“Ransomware attacks are always unacceptable but when they target critical infrastructure we will spare no effort in our response,” Monaco told reporters on Monday.
Deputy FBI Director Paul Abbate said law enforcement identified a virtual wallet used in the ransom payment and then recovered the funds. He said investigators have found more than 90 companies victimized by DarkSide, a Russia-linked cybercrime group blamed in the pipeline hack.
“Today we turned the tables on DarkSide,” Monaco said, as she called on companies to invest more to protect their critical infrastructure and intellectual property. “DarkSide and its affiliates have been digitally stalking U.S. companies for the better part of last year.”
The ransomware attack in May caused fuel shortages at gasoline stations in several states and even affected operations by some airlines and airports. It was part of an increasing trend of such acts against critical infrastructure that is posing an early test of President Joe Biden’s administration.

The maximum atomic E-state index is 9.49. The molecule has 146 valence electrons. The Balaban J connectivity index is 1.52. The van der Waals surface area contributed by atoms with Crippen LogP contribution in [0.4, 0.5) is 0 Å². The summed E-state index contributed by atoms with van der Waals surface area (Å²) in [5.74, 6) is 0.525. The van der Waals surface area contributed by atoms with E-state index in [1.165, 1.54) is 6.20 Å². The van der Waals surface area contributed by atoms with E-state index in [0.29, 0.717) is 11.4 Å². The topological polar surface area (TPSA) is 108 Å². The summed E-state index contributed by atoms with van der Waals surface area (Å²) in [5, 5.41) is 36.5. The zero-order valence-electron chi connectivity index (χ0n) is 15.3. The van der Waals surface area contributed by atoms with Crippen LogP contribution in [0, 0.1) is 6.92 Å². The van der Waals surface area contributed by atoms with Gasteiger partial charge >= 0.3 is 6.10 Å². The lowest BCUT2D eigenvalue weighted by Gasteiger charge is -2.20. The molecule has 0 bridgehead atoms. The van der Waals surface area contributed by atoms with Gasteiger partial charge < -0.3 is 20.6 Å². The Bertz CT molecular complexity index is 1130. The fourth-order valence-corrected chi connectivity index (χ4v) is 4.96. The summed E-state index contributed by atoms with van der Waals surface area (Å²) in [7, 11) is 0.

Colonial Pipeline ended up paying DarkSide in order to help restore its operations.
U.S. intelligence and law enforcement officials say stopping hacking attacks has become a national security priority, and the issue has raised tensions between the U.S. and Russia. Biden plans to bring up hacking attacks when he meets with Russian President Vladimir Putin next week, White House Press Secretary Jen Psaki said.
The message at the one-on-one meeting in Geneva on June 16 will be that “responsible states do not harbor ransomware criminals, and responsible countries must take decisive action against those ransomware networks,” Psaki said. Putin has denied knowing about or being involved in ransomware attacks.
Brazilian-based JBS SA, the world’s largest meat processor, restarted beef production last week after a ransomware attack forced it to halt operations across the globe.